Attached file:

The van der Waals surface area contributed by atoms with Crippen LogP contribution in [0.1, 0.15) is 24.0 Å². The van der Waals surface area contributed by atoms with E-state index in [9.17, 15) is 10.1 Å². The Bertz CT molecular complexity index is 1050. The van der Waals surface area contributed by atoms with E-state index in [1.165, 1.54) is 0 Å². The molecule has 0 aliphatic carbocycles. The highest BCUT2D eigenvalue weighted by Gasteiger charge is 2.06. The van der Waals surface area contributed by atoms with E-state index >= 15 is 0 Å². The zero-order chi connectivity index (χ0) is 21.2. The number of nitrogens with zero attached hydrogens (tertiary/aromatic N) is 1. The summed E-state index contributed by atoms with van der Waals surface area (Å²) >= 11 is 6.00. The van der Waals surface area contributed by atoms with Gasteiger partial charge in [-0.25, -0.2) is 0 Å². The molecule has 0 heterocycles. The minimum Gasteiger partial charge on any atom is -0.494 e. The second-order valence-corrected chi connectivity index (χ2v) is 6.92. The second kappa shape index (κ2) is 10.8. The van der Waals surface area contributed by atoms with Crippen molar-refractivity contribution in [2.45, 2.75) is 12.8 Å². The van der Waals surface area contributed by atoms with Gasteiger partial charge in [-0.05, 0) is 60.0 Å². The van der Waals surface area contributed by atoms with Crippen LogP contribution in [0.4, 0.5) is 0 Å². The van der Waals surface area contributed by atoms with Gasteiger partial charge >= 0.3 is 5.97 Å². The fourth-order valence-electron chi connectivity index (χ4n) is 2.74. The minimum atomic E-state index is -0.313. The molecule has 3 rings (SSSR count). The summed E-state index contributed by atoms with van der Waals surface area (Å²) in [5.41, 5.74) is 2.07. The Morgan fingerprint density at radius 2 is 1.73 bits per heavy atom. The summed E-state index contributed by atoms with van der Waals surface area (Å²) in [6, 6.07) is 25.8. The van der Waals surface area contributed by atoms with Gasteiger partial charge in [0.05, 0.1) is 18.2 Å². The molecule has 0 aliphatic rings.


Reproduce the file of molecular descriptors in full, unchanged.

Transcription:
The van der Waals surface area contributed by atoms with Crippen LogP contribution in [0.1, 0.15) is 24.0 Å². The van der Waals surface area contributed by atoms with E-state index in [9.17, 15) is 10.1 Å². The Bertz CT molecular complexity index is 1050. The van der Waals surface area contributed by atoms with E-state index in [1.165, 1.54) is 0 Å². The molecule has 0 aliphatic carbocycles. The highest BCUT2D eigenvalue weighted by Gasteiger charge is 2.06. The van der Waals surface area contributed by atoms with E-state index >= 15 is 0 Å². The zero-order chi connectivity index (χ0) is 21.2. The number of nitrogens with zero attached hydrogens (tertiary/aromatic N) is 1. The summed E-state index contributed by atoms with van der Waals surface area (Å²) >= 11 is 6.00. The van der Waals surface area contributed by atoms with Gasteiger partial charge in [-0.25, -0.2) is 0 Å². The molecule has 0 heterocycles. The minimum Gasteiger partial charge on any atom is -0.494 e. The second-order valence-corrected chi connectivity index (χ2v) is 6.92. The second kappa shape index (κ2) is 10.8. The van der Waals surface area contributed by atoms with Crippen molar-refractivity contribution in [2.45, 2.75) is 12.8 Å². The van der Waals surface area contributed by atoms with Gasteiger partial charge in [-0.05, 0) is 60.0 Å². The van der Waals surface area contributed by atoms with Crippen LogP contribution in [0.4, 0.5) is 0 Å². The van der Waals surface area contributed by atoms with Gasteiger partial charge >= 0.3 is 5.97 Å². The fourth-order valence-electron chi connectivity index (χ4n) is 2.74. The minimum atomic E-state index is -0.313. The molecule has 3 rings (SSSR count). The summed E-state index contributed by atoms with van der Waals surface area (Å²) in [5.41, 5.74) is 2.07. The Morgan fingerprint density at radius 2 is 1.73 bits per heavy atom. The summed E-state index contributed by atoms with van der Waals surface area (Å²) in [6, 6.07) is 25.8. The van der Waals surface area contributed by atoms with Gasteiger partial charge in [0.05, 0.1) is 18.2 Å². The molecule has 0 aliphatic rings.